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"Buenos dias", "buenas noches" -- this was the first words in a foreign language I heard in my life, as a three-year old boy growing up in developing post-war Western Germany, where the first gastarbeiters had arrived from Spain. Fascinated by the strange sounds, I tried to get to know some more languages, the only opportunity being TV courses of English and French -- there was no foreign language education for pre-teen school children in Germany yet in those days. Read more

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Query Details

Query Subject:   Airport Lie Detectors
Author:   Mark Jones
Submitter Email:  click here to access email

Linguistic LingField(s):  Applied Linguistics

Query:   A recent report on Yahoo (and in sections of the British press) mentions a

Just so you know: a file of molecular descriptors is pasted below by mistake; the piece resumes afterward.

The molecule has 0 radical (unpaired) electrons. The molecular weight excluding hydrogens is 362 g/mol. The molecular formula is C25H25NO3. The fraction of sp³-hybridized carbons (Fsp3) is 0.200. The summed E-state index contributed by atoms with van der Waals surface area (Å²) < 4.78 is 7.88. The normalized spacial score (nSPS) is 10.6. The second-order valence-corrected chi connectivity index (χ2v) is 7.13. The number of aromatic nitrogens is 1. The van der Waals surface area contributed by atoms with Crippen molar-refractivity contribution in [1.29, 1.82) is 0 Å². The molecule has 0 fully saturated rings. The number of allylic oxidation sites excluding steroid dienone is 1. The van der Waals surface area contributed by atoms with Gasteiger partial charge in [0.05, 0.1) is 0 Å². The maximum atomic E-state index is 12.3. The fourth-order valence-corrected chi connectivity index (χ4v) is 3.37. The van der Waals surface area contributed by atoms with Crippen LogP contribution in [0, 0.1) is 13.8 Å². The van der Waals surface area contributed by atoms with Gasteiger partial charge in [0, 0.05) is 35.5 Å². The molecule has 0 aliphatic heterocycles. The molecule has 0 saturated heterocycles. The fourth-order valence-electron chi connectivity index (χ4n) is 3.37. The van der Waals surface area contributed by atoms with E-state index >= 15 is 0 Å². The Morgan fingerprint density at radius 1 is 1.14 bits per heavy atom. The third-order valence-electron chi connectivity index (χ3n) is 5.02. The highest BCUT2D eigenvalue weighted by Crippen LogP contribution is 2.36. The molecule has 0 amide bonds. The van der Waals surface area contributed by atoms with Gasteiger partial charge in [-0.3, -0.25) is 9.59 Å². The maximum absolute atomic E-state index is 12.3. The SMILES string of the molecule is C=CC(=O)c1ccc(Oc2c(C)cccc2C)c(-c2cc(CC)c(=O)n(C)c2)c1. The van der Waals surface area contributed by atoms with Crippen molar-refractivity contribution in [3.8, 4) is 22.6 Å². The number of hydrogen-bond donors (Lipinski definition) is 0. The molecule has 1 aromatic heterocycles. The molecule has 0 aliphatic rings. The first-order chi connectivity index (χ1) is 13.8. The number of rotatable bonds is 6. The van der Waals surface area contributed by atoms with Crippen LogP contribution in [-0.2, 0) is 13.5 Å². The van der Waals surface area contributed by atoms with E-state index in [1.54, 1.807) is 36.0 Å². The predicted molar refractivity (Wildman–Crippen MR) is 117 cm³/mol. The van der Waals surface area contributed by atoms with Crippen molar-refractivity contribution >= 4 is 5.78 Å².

walk-through airport lie detector being developed in Israel by the company

Story below:

The software apparently relies on picking up ''uncontrollable tremors'' in
the voice to 'identify' liars.

The system would seem to be very unreliable in principle, given that a
speaker with an inherently creaky voice will show a great deal of random
variation in vocal fold vibrations (jitter). A slight cold, some voice
pathologies, and low pitch accompanied by creak at the end of an utterance
would also produce jitter. Older speakers, and those suffering from e.g.
Parkinson's disease, would also produce more jitter.

Is anyone aware of the background to this research and testing of its accuracy?

It seems some governments are willing to spend between £6,000 and £17,000
per unit on this system in the light of security concerns, but my fear is
that it is money wasted, and the introduction of this system may lead to a
number of innacurate identifications of 'liars' at airport check-ins.

I will post a summary of responses.


Mark Jones

Mark J. Jones
British Academy Post-doctoral Research Fellow
Department of Linguistics
University of Cambridge
LL Issue: 16.3385
Date posted: 25-Nov-2005


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